Products are often blamed for dermatitis, when in fact it is a breakdown in the process that is often the cause. This is where automation can help. Electronic soap and sanitizer dispensers deliver a consistent amount of product, based on well-studied standards.

Pair dispensers with skin-safe soap, tepid water and, preferably, a touch-free, electronic faucet, and facilities can control the handwashing process. Take it one step further by displaying signage that illustrates the steps to proper hand hygiene:

• Pre-rinse hands.
• Apply soap and scrub vigorously for 15 seconds.
• Dry with a soft, absorbent paper towel.
• Twice per shift, apply a hand cream.

Where water is not readily available apply an emollient-fortified alcohol hand sanitizer selected by clinical data, not alcohol level. Cover hands completely.

Tie these two hand hygiene methods together with an electronic handwashing monitoring system to remind and motivate clinical staff. Even with the frequency at which the staff is washing, the process has been preselected to keep hands clean while also avoiding dermatitis.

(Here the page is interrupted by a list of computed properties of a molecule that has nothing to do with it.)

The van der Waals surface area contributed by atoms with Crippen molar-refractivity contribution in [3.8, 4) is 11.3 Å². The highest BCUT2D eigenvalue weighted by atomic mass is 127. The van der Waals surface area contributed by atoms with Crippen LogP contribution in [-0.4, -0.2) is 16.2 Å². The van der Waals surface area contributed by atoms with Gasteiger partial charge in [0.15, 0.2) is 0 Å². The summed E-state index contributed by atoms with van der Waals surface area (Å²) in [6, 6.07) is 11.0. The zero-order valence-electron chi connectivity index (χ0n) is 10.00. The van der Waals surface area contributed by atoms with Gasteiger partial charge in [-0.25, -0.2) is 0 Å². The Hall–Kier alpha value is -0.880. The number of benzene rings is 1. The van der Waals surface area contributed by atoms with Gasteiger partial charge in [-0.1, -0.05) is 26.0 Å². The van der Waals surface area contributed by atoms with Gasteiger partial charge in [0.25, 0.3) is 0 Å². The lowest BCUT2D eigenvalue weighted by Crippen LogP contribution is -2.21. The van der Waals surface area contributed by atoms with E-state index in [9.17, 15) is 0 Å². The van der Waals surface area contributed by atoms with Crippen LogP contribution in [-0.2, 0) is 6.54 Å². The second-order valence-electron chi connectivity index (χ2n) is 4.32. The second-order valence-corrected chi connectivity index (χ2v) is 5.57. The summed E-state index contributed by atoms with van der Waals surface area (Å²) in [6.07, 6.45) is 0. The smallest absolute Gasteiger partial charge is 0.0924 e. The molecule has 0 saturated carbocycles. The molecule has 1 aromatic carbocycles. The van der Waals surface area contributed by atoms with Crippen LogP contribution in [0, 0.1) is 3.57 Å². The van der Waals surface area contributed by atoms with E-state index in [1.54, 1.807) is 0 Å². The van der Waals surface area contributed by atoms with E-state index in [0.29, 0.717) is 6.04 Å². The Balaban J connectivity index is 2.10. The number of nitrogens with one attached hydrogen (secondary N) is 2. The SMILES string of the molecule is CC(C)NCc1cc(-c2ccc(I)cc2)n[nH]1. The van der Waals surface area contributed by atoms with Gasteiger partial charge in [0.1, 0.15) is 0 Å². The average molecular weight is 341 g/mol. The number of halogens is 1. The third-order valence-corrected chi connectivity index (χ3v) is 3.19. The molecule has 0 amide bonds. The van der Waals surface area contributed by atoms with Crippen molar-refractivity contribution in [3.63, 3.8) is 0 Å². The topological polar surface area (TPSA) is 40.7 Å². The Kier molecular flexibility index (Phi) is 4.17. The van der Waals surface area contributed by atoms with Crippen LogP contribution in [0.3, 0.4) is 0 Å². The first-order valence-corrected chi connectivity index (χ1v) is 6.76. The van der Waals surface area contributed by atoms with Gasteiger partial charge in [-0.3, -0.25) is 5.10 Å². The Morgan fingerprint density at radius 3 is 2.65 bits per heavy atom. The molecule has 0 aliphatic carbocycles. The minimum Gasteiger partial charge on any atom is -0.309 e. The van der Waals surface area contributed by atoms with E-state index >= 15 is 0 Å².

If done correctly, cleaning managers can help defeat dermatitis among building occupants. They can do so by selecting hand soaps and sanitizers based on effectiveness and skin health. They can match the situation with the regimen choice. They can promote and illustrate proper handwashing processes. And finally, managers can add process control technology to motivate hand hygiene compliance. 

JIM MANN is the Executive Director & Chief Scientific Officer of The Handwashing Leadership Forum and Handwashing For Life, an alliance of best practice advocates who consistently demonstrate leadership and commitment to lowering the risks of foodborne and person-to-person illness.

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Where Sanitizers Fall Into A Proper Handwashing Program